Ipsos Encyclopedia - Artificial Intelligence

Artificial Intelligence is a branch of computer science dealing with the simulation of intelligent behaviour in computers. These processes include learning, reasoning and self-correction. Particular applications of AI include expert systems, speech recognition and machine vision.

Ipsos Encyclopedia - Artificial Intelligence

Definition

​Artificial Intelligence is a branch of computer science dealing with the simulation of intelligent behaviour in computers. These processes include learning (the acquisition of information and rules for using the information), reasoning (using the rules to reach approximate or definite conclusions), and self-correction. Particular applications of AI include expert systems, speech recognition and machine vision (also referred as computer vision).

AI was coined by John McCarthy, an American computer scientist, in 1956 at The Dartmouth Conference where the discipline was born. Today, AI is an umbrella term that encompasses everything from robotic process automation to actual robotics. It has gained prominence recently due, in part, to big data, or the increase in speed, size and variety of data businesses are now collecting. AI can perform tasks such as identifying patterns in the data more efficiently than humans, enabling businesses to gain more insight out of their data.

The core difference compared to standard methods of data analysis is that AI programs don't linearly analyse data in the way they were originally programmed. Instead they learn from the data in order to respond intelligently to new data and adapt their outputs accordingly. It is this unique ability that means AI can cope with the analysis of big data in its varying shapes, sizes and forms. The concept of AI has existed for some time, but rapidly increasing computational power (a phenomenon known as Moore's Law) has led to the point at which the application of AI is becoming a practical reality. One of the fasting-growing approaches by which AI is achieved is Machine Learning.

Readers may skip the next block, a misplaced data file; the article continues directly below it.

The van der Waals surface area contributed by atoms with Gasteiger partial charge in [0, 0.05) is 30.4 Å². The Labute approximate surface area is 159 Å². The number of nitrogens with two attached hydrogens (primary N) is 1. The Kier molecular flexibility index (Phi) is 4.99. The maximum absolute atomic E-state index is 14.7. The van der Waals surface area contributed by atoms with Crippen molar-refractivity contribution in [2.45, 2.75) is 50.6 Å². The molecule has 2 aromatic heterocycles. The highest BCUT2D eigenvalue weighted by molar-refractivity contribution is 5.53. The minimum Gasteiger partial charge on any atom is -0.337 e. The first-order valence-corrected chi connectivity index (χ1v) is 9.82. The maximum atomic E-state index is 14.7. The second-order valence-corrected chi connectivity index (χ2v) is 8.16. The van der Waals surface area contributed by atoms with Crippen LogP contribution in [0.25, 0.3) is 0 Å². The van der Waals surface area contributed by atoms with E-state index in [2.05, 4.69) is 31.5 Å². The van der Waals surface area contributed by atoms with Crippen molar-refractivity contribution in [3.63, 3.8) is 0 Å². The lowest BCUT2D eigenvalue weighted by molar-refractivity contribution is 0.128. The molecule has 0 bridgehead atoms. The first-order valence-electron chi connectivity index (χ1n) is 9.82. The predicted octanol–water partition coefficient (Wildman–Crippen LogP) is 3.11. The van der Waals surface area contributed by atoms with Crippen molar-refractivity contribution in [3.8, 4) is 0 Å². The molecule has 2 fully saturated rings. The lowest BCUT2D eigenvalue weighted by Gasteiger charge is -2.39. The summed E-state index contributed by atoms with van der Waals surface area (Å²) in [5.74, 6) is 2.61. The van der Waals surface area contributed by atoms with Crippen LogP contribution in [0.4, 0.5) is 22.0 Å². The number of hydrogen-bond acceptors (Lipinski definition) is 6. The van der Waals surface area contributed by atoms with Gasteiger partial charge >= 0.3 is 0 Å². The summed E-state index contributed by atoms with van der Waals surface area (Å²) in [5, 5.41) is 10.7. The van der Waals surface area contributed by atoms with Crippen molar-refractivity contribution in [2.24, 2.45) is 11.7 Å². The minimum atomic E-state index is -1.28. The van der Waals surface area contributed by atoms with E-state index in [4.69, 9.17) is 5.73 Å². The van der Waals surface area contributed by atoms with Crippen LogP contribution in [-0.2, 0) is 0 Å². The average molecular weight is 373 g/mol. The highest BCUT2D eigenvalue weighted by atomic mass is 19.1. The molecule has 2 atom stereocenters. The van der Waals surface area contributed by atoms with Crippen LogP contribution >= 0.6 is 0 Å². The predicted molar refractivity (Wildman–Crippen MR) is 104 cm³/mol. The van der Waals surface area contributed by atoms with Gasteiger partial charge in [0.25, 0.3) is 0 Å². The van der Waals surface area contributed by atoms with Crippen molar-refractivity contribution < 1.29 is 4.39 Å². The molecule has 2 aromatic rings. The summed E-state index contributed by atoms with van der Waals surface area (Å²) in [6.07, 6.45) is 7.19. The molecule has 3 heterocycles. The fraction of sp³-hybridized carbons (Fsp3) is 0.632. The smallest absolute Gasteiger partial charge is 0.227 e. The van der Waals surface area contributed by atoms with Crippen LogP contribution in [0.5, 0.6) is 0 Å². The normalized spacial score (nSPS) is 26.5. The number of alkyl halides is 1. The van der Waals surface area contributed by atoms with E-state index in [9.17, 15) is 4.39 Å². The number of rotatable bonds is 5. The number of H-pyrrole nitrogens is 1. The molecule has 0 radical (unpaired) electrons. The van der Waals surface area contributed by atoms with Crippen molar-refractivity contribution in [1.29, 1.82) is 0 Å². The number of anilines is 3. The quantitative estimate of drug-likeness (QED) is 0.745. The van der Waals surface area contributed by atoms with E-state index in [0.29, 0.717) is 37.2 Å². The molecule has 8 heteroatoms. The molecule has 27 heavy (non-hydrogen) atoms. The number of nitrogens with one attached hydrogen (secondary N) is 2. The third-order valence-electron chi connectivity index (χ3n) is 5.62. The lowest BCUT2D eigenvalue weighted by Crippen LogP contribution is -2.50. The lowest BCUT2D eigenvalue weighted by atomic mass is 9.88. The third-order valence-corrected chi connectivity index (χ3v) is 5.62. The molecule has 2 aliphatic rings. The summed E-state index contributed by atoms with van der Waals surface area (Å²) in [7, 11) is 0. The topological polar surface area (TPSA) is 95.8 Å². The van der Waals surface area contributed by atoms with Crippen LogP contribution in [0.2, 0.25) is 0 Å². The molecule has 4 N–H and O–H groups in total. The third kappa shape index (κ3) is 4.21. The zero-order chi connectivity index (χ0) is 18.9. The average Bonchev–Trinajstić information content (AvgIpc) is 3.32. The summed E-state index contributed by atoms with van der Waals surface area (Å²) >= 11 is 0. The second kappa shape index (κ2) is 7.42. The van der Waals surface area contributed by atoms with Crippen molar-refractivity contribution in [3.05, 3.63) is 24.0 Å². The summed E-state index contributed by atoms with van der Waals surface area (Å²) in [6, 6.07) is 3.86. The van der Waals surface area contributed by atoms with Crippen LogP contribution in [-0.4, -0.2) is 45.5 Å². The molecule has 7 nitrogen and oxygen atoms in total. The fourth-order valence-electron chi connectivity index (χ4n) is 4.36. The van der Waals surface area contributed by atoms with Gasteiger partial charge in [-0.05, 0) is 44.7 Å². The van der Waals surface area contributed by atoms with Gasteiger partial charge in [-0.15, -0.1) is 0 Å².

Examples of AI technology in the research domain:

Machine learning is the science of getting a computer to act without programming and is the fastest growing approach to achieve AI.
Deep learning is a subset of machine learning that, in very simple terms, can be thought of as the automation of predictive analytics. There are three types of machine learning algorithms: supervised learning, in which data sets are labelled so that patterns can be detected and used to label new data sets; unsupervised learning, in which data sets aren't labelled and are sorted according to similarities or differences; and reinforcement learning, in which data sets aren't labelled but, after performing an action or several actions, the AI system is given feedback.

Machine vision is the science of making computers see. Machine vision captures and analyses visual information using a camera, analogue-to-digital conversion and digital signal processing. It is often compared to human eyesight, but machine vision isn't bound by biology and can be programmed to see through walls, for example. It is used in a range of applications from signature identification to medical image analysis. Computer vision, which is focused on machine-based image processing, is often conflated with machine vision.

Natural language processing (NLP) is the processing of human language by a computer program. One of the older and best known examples of NLP is spam detection, which looks at the subject line and the text of an email and decides if it's junk. Current approaches to NLP are mainly based on machine learning. NLP tasks include text translation, sentiment analysis, semantic network analytics and speech recognition. Pattern recognition is a branch of machine learning that focuses on identifying patterns in data. 

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